Washington House Bill 1310 may cause unintended consequences for some mental health cases.





As states across the country pass legislation concerning the use of force by police, Washington state is seeing some unintended consequences, after passing numerous new laws in support of police accountability.


In Lacey Washington police are reporting cases where they are unable to help those who are suffering from mental health crises. Often having to leave the situation until the person becomes a serious threat to those around them. One such case happened recently, when a report came in that a man was threating tenants in an apartment building and pounding on the door to the main office. A Designated Crisis Responder(DCR) on the scene determined that the man was in the middle of a mental health crisis and asked that he be detained and transported to the hospital. Due to the new laws and restrictions placed on law enforcement in Washington the officers refused, only to be called to a different scene the following day. Only this time the man had physically assaulted a women on the street.


When the first officer on scene arrived he found the suspect holding a bottle and quickly ordered him to his knees. Instead of complying with the officer the suspect the began to yell at which point the officer pulled his taser and called for back up. Two other officers arrived and began trying to verbally de-escalate the situation. When efforts failed the officers were forced to resort to physical force.


It's cases like this, where officers are forced to walk away from someone who is suffering only to be called back when things escalate beyond their control, that some fear will become more common as the new laws go into effect. Cases where law enforcement and DCR responders will no longer be able to support and help each other and those within their communities who are suffering through a mental health crisis. Some police in Washington say that under the new rules and liabilities that officers can face, police will be less likely to assist with civil, or non-criminal matters that might result in them having to use force. Such as detaining or transporting someone who is suffering from a mental health crisis.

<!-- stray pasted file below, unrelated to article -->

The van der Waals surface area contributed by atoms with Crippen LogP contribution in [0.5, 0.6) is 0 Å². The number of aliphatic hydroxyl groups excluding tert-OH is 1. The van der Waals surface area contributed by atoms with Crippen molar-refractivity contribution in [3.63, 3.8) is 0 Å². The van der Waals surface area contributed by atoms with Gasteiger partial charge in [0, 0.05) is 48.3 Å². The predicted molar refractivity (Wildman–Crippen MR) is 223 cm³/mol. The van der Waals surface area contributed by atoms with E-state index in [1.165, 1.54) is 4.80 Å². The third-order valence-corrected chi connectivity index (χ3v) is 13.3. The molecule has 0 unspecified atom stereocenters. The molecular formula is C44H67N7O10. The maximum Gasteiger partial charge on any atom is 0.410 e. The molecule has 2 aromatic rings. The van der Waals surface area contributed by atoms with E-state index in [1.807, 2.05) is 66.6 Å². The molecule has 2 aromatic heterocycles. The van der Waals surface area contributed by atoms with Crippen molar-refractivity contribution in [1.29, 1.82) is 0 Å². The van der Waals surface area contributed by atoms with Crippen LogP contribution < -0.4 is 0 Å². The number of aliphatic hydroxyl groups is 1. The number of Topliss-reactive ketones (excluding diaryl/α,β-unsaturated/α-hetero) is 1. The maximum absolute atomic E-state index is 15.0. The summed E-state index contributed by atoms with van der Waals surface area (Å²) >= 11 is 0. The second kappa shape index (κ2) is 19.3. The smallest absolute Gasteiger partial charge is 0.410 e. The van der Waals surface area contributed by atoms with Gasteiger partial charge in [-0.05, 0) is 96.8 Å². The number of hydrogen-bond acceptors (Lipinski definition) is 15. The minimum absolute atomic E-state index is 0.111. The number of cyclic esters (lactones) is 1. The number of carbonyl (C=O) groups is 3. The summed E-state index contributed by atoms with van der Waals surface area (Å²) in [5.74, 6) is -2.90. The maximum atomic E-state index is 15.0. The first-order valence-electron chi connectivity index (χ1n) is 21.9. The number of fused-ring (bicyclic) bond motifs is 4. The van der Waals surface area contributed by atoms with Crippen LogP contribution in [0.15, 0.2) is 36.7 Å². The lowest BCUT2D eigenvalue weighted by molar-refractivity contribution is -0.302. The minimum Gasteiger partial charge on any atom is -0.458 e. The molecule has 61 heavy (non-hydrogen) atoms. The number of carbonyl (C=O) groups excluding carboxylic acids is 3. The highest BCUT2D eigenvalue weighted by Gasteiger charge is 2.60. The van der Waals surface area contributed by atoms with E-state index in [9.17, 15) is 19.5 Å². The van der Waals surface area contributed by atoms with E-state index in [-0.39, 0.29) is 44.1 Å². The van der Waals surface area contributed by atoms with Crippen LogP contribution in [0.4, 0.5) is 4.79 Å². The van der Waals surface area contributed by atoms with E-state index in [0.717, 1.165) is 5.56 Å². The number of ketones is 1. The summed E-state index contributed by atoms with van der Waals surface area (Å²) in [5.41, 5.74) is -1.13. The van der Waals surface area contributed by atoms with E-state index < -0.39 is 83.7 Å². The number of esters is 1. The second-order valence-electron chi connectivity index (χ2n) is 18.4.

Chief Jon Weiks, of Tumwater Washington, in a letter titled "Mental Health Crisis & Police Response" says that "officers will be detaining fewer people who are experiencing mental health crisis and may not respond unless and 'imminent threat' or criminal activity is identified." Because, the new law say the physical force should only be used to prevent an escape, when there is probable cause, or to protect themselves or others from a imminent threat or harm. The use of force measure aims to address discriminatory policing and excessive force by requiring officers to act with reasonable care and use de-escalation tactics. It also states, that if there is no imminent threat and no crime has been committed or is about to be committed, that officers should consider leaving the area. While also instructing officers to consider the characteristics and conditions of the person, including but not limited to whether the person is showing signs of a mental health crisis or behavioral impairment, before resorting to physical force of any kind.


Democratic state Rep. Roger Goodman, who chairs the House Public Safety Committee was planning on meeting with sheriffs and other law enforcement personnel to discuss their concerns regarding officer liability and mental health crisis. According to an article by OBP Goodman said that "the goal of the new law, was to reduce the use of physical force, not get police out of the business of assisting mental health calls." He also states that if an "individual is suffering from a mental health crisis and is a threat to themselves or others, police are obligated under the law to take them to a secure, therapeutic facility." Goodman went on to say that he is "open to amending the the law to clarify its intent."













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